Comedy sensation DeAnne Smith will headline a queer comedy extravaganza on June 9, alongside a lineup of Canada’s hottest LGBTQ+ comedians. As part of Buddies in Bad Times Theatre’s Pride Month programming, the Gay AF Comedy Pride-A-Palooza will be a show to remember. Expect a diverse lineup of comedians, drag Queen improv, and more laugh-out-loud comedy that will raise your spirits as you celebrate Pride Month. 

Smith is an award-winning comedian best known for their 2019 comedy special Gentleman Elf, featured as part of Netflix’s Comedians of the World. Smith also opened for Hannah Gadsby on their North American tour and currently is fresh off of their three week run of “Nipless” at the Melbourne Comedy Festival, a show that touches on “gender-affirming surgeries, marriage (the gay kind), death and feeeeeeelings.” 

Ahead of the Pride-A-Palooza, we caught up with Smith to hear more about their comedy journey, how they plan to celebrate Pride, and why uplifting queer comedians is so important right now.

What was it that made you want to get into comedy?

Well. I come from a family of alcoholics, so I think I’ve always been comfortable trying to make people with drinks in their hands happy. Plus, it’s so fun! And real jobs are for suckers. Also, I have an apparently insatiable need for attention and approval. IS THIS WHAT YOU WERE EXPECTING.

Can you remember the first time you fell in love with a comedian? Who was it and why do you think they inspired you?

Before I moved to Canada and started comedy, I was living in Mexico teaching English. Satellite radio was new (gather round, kids, it was a different time) and my girlfriend burned a bunch of CDs with English comedy on them for me to use with my classes. A lot of the names were cut off and I wasn’t totally sure who I was listening to. One voice REALLY stood out as deeply personal, absolutely absurd, and way more insightful and hilarious than anyone else at that time. Turns out it was Maria Bamford. In my opinion, she remains the best comic out there. Patton Oswalt once described her as “an alien who does racist jokes about humans.” She just seems to be able to understand and translate the human condition on a level unlike anyone else.

In your opinion, why is a queer comedy show so important right now? In 2023?

As we can see by policies all over the United States, queer and trans people are in very real danger right now. We have the ability to speak freely about who we are, which is not a right everyone has in this world. Just on that level, it’s important. But also? In my opinion, good comedy exists on the margins. It speaks to, and hopefully upsets, the status quo. Queer people live in the margins. We have been forced to be outside the “norm,” to learn to be proud of who we really are, to take risks to love and to get creative about community and belonging. We know how to celebrate and we know how to have fun. And us? We tell really good jokes.

What’s making you laugh these days?

Usually, my dog. Today she pooped on a bird corpse. Dark humour, sure, but still funny.

What’s some career advice that has served you well?

“Get good. Get noticed. Get paid.” There really aren’t any shortcuts. It feels like with the rise of internet comedy, people are trying to skip the “get good” part before they want to get noticed, and that can work for a little while, but it’s not sustainable. It’s all about stage time. If you want to be a comic, get on as many– and as many different– stages as possible.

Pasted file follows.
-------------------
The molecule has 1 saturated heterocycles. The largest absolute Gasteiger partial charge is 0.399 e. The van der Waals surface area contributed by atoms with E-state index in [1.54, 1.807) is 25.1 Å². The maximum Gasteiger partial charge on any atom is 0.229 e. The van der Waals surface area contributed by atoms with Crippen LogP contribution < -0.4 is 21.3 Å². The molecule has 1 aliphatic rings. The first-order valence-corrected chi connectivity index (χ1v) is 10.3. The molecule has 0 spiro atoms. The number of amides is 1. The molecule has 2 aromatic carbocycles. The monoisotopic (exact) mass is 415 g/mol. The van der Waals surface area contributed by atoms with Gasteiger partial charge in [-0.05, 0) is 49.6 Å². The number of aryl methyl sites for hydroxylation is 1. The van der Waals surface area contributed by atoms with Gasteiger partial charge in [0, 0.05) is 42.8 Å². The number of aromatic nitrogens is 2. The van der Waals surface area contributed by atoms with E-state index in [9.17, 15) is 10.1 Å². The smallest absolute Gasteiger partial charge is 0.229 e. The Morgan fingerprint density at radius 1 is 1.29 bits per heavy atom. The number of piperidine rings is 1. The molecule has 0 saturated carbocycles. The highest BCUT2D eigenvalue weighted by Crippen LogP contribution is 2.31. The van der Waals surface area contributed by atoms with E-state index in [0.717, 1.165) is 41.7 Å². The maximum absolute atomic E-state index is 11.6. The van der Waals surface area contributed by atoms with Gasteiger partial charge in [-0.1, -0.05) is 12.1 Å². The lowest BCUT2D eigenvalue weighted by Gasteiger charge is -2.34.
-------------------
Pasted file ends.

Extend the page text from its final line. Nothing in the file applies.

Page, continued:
What can people expect from this show?

Expect a diverse lineup of Toronto’s funniest queer comics performing to an enthusiastic and excited crowd. If you’ve never been to a comedy show at Buddies, you should definitely check it out. Your face will hurt from how much fun you had.

How do you plan to celebrate Pride this June? 

I’m headed back to New York after this, so I’ll be in the city taking in all that craziness. My 15 and 13-year-old niece and nephew will be visiting me, too, so I hope to blow their tiny minds with the energy and costumes at the Pride parade. 

What’s a nonprofit that you’d like to give a shoutout to, and why?

I love Coveted Canines. They started by rescuing dogs, and now they have a whole rescue farm. I got my dog through them years ago and they are run by the kindest and most giving people. They do a great job of pairing dogs with potential owners and I can’t recommend them enough!

What would you like to say to the queer kid or adult who’s feeling nervous or scared about sharing who they truly are? 

It can be scary! But when you’re ready, there is a wonderful world of new community waiting for you. Have a little Google search to see what’s in your area. No doubt whatever you’re into– there’s a queer meet up version of it. If you don’t have any queer friends to talk to yet– message me!

What has stand-up given you? 

EVERYTHING. Years ago, I decided to follow my heart and all good things in my life have come from that decision. It’s been how I’ve been making my living for years so it quite literally sustains me. It’s given me best friends, amazing travel experiences, and the absolute inability to get out of bed before 11 a.m. 

DeAnne Smith will headline Gay AF Comedy’s Pride-A-Palooza on June 9. Tickets are still available.